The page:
Senate adopts airport security amendments in FAA bill

Senate adopts airport security amendments in FAA bill

Senators backed a package of amendments to the long-term reauthorization of the Federal Aviation Administration that would ramp up airport security following a wave of deadly terrorist attacks across Europe. 

The chamber on Thursday adopted an amendment containing the text of several bills to strengthen airport employee vetting, expand the Transportation Security Administration’s PreCheck program and donate unneeded security equipment to foreign airports that have direct flights to the U.S. The amendment was backed 85-10. 

The provision is sponsored by Sen. John ThuneJohn Randolph ThuneFlake to try to force vote on DACA stopgap plan Congress punts fight over Dreamers to March The 14 GOP senators who voted against Trump’s immigration framework MORE (R-S.D.), chairman of the Commerce, Science and Transportation Committee.

In a 91-5 vote, the Senate also adopted an amendment from Sen. Martin HeinrichMartin Trevor HeinrichCongress fails miserably: For Asian-Americans, immigration proposals are personal attacks Senate rejects centrist immigration bill after Trump veto threat Dem senators want list of White House officials with interim security clearances MORE (D-N.M.) that would double the number of Visible Intermodal Prevention and Response (VIPR) teams — which are deployed to inspect travelers — to up to 60 nationwide, provide active shooter training for law enforcement and enhance security around airport perimeters.

Lawmakers have been pushing to attach the provisions to the FAA bill after a deadly terrorist attack on a Brussels airport and subway station last month. Current legal authority for FAA programs expires July 15.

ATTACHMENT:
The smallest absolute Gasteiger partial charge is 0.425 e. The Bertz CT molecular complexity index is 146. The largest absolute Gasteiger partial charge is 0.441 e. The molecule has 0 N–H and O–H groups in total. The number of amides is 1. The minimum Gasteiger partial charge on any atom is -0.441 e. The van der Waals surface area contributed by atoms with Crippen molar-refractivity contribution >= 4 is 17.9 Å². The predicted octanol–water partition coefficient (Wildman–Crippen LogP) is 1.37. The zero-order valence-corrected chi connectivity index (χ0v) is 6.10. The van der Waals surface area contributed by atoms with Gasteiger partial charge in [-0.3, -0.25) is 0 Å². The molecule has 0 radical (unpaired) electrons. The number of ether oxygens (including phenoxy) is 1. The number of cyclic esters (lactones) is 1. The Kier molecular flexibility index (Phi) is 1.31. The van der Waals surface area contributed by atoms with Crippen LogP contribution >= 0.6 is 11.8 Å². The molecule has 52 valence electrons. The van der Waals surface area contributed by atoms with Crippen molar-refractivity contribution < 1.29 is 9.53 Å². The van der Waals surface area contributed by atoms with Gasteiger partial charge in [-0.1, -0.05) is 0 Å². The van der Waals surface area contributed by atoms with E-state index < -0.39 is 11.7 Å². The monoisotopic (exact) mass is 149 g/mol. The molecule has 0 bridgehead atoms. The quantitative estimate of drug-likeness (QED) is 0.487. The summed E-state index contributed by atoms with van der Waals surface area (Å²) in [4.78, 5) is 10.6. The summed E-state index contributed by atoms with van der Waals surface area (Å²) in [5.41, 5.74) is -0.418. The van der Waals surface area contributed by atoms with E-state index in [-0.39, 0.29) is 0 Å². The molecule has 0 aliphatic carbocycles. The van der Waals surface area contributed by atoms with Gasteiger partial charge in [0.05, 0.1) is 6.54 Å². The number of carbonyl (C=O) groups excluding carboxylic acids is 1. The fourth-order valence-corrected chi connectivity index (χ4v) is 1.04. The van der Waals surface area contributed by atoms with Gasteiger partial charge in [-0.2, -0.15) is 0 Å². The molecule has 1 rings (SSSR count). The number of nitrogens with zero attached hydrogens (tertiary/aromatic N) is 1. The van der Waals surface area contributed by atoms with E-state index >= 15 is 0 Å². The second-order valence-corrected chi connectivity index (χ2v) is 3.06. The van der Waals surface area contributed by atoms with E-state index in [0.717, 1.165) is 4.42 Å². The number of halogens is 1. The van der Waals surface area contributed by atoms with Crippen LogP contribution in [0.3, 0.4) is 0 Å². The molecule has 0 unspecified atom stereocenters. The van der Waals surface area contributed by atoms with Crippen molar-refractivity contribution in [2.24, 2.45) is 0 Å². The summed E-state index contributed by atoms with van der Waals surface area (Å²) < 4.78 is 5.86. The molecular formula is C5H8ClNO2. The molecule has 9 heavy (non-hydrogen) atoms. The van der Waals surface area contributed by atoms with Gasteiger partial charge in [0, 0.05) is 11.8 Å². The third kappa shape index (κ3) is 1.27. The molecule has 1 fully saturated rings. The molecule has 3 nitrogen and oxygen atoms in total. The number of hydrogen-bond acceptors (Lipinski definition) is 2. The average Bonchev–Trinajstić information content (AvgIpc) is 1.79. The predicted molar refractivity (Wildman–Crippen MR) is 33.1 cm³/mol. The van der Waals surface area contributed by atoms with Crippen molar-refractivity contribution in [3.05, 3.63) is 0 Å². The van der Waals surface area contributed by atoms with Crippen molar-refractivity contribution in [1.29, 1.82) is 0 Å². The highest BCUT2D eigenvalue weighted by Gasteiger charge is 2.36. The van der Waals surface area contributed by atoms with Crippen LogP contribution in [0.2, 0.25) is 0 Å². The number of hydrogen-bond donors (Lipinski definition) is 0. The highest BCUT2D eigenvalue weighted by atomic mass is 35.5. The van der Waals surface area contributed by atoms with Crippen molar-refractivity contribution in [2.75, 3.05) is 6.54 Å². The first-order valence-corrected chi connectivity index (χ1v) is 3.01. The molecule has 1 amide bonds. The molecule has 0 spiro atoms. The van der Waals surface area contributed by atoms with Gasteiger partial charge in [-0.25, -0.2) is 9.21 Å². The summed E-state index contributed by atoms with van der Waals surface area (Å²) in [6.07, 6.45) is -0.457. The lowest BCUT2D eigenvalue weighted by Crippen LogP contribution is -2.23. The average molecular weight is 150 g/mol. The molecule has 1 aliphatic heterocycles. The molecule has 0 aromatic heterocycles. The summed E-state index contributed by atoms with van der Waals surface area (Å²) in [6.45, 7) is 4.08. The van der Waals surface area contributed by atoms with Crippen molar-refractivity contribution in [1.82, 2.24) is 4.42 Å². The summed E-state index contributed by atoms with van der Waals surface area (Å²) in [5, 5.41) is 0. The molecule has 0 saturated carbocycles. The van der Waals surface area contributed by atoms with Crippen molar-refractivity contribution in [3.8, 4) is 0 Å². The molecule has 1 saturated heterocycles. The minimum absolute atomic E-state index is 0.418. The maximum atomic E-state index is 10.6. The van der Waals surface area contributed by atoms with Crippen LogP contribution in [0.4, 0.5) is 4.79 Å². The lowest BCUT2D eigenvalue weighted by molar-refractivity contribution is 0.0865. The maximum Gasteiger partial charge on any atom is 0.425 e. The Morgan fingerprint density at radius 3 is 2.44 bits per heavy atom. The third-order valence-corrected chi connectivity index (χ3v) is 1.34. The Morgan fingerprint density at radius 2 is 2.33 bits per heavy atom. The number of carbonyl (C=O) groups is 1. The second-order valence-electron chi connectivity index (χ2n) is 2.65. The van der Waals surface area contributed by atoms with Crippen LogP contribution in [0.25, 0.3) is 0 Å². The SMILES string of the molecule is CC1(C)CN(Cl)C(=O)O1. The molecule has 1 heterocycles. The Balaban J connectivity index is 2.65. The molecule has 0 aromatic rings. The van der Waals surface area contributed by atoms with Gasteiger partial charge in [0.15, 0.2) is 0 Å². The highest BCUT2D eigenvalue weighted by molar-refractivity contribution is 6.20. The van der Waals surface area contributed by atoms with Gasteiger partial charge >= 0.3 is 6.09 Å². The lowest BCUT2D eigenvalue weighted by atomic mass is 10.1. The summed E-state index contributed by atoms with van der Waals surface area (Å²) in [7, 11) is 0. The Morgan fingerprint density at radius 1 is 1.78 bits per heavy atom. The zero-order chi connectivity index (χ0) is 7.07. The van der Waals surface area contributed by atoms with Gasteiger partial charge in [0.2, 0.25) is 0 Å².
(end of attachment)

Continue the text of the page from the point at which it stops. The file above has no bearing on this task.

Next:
“Events around the world and security lapses at U.S. airports necessitate new protections for the traveling public,” Thune said in a statement.

Thune’s amendment would increase random inspections of airport workers at secure area access points, require the TSA to conduct a review of the insider threat posed by airport employees and enhance employee vetting and eligibility requirements. 

It would also expand the use of so-called red teams, which conduct covert operations to test security by attempting to sneak dangerous materials into airports.

The original legislation was first crafted in response to a series of high-profile security lapses at U.S. airports, including a gun-smuggling operation uncovered at Atlanta’s Hartsfield-Jackson International Airport last year. 

“Recent terror attacks, along with gun-running and drug-smuggling incidents, are all examples of why much more needs to be done to reduce insider threats to our aviation system,” said Sen. Bill NelsonClarence (Bill) William NelsonGingrich says arming teachers only long-term solution to school shootings Florida students turn to activism in wake of shooting CNN invites Trump to town hall with parents, students of Florida high school MORE (D-Fla.), ranking member of the Commerce Committee. “If an airport or airline employee can easily smuggle drugs or guns onto a plane, just imagine what a terrorist might do.”  

Another measure tucked into the Thune amendment would expand the TSA PreCheck program. The expedited screening program has been touted as a way to reduce long lines in airports, which can be targets for attacks. The Brussels airport bombing targeted the crowds near check-in counters. 

Heinrich said the expansion of VIPR teams would help raise security presence in airports and other transportation facilities, since federal agents on the teams often work with bomb-sniffing dogs.

During a Commerce Committee hearing on Wednesday, TSA Administrator Peter Neffenger welcomed the Senate proposals to beef up airport security. He said if he received additional VIPR teams, he would “put them to use.”

“Anything we can do to tighten the oversight of the insider population to verify their trusted status is worth doing,” Neffenger said.